The FEHA also bars retaliation against any person who has filed a complaint with the Department, participated in a Department investigation or opposed any activity prohibited by the Act. (Gov. Code, § 12940, subd. (h).)

Under the FEHA, the Department’s jurisdiction extends to individuals, private or public entities, housing providers, and business establishments within the State of California. The FEHA’s prohibitions against employment discrimination apply to employers with five or more employees. (Gov. Code, § 12926, subd. (d).) The prohibition against workplace harassment applies to employers with one or more employees. (Gov. Code, § 12945, subd. (j) (4) (A).)

Within the FEHA, the California Family Rights Acts (CFRA) allows an employee who has worked for at least 12 months, accrued a minimum of 1,250 hours during the preceding 12 months, and is employed at a worksite with 50 or more employees within 75 miles to take up to 12 work-weeks of protected leave. (Gov. Code, § 12945.2, subds. (a) & (b).) An eligible employee may take CFRA leave for his or her own serious health condition; to care for a parent, dependent child, or spouse with a serious health condition; or for care and bonding in connection with the birth, adoption, or placement of a child for foster care. (Gov. Code, § 12945.2, subd. (c).) An employer is required under the CFRA to reinstate the employee to the same or a comparable position upon the termination of the CFRA leave. (Gov. Code, § 12945.2, subd. (a).) Additionally, the CFRA expressly prohibits an employer from refusing to hire, discharging, suspending, or discriminating in any manner against an employee because the employee has requested CFRA leave, or has given information or testimony about his or her own or another employee’s CFRA leave. (Gov. Code, § 12945.2, subd. (l).)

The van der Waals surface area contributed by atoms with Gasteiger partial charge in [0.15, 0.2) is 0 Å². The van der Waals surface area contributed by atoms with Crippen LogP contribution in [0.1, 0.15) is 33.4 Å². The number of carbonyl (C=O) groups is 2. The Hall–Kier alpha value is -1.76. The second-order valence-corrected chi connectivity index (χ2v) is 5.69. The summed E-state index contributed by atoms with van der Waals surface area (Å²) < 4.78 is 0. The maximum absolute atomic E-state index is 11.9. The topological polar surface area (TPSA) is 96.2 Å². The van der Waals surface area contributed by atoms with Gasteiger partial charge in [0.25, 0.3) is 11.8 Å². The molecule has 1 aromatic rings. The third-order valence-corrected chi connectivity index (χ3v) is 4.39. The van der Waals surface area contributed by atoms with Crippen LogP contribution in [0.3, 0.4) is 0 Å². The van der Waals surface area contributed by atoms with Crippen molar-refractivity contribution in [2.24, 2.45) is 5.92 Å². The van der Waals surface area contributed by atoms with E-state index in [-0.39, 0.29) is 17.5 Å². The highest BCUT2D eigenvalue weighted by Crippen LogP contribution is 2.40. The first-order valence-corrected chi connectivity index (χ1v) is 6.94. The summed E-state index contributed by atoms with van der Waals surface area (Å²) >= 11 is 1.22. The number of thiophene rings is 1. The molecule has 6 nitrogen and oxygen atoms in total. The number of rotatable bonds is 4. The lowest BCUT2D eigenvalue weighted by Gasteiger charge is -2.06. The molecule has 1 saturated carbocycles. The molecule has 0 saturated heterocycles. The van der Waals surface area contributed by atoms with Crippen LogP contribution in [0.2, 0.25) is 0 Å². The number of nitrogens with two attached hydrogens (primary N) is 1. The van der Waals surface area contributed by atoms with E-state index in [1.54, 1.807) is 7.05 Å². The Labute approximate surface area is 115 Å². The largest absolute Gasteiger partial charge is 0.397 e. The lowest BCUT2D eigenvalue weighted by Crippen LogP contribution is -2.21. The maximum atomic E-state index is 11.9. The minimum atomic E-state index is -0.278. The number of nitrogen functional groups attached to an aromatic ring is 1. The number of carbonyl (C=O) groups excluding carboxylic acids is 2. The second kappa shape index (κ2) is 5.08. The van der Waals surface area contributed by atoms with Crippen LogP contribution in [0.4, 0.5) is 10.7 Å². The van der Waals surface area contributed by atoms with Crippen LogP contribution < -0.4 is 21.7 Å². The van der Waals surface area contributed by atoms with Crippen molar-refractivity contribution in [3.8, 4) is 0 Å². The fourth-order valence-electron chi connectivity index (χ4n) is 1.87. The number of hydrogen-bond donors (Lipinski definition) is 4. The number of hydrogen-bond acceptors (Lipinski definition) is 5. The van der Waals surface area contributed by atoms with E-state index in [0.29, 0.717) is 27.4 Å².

Government Code section 12948 incorporates into the FEHA the Unruh Civil Rights Act (Civ. Code, § 51), the Ralph Civil Rights Act (Civ. Code, § 51.7), and the Disabled Persons Act (Civ. Code, § 54 et seq.). The Unruh Civil Rights Act provides that:

All persons within the jurisdiction of this state are free and equal, and no matter what their sex, race, color, religion, ancestry, national origin, disability, medical condition, genetic information, marital status, or sexual orientation are entitled to the full and equal accommodations, advantages, facilities, privileges, or services in all business establishments of every kind whatsoever. (Civ. Code, § 51.)

The Ralph Civil Rights Act prohibits violence or threats of violence because of an individual’s actual or perceived of violence sex, race, color, religion, ancestry, national origin, disability, medical condition, genetic information, marital status, sexual orientation or position in a labor dispute. (Civ. Code, § 51.7.) California’s Disabled Persons Act entitles all individuals with disabilities full and equal access to all places of public accommodation, amusement, or resort; medical facilities; common carriers, airplanes, motor vehicles, railroad trains, motorbuses, streetcars, boats, or any other public conveyances; private schools, hotels, lodging places, and other places to which the general public is invited. (Civ. Code, § 54.1.)

FEHA History and Development[edit]

On April 16, 1959, Governor Edmund G. “Pat” Brown, Sr., signed the Fair Employment Practices Act (FEPA), which took effect on September 18, 1959. The FEPA prohibited discrimination in employment on the basis of race, religious creed, color, national origin, and ancestry. The Act’s jurisdiction covered employers of 5 or more persons, labor organizations, employment agencies, and any person aiding or abetting the forbidden actions.

In 1963 the Legislature passed the Rumford Fair Housing Act, prohibiting housing discrimination in all rental properties of four or more units on the basis of race, color, religion, national origin and ancestry.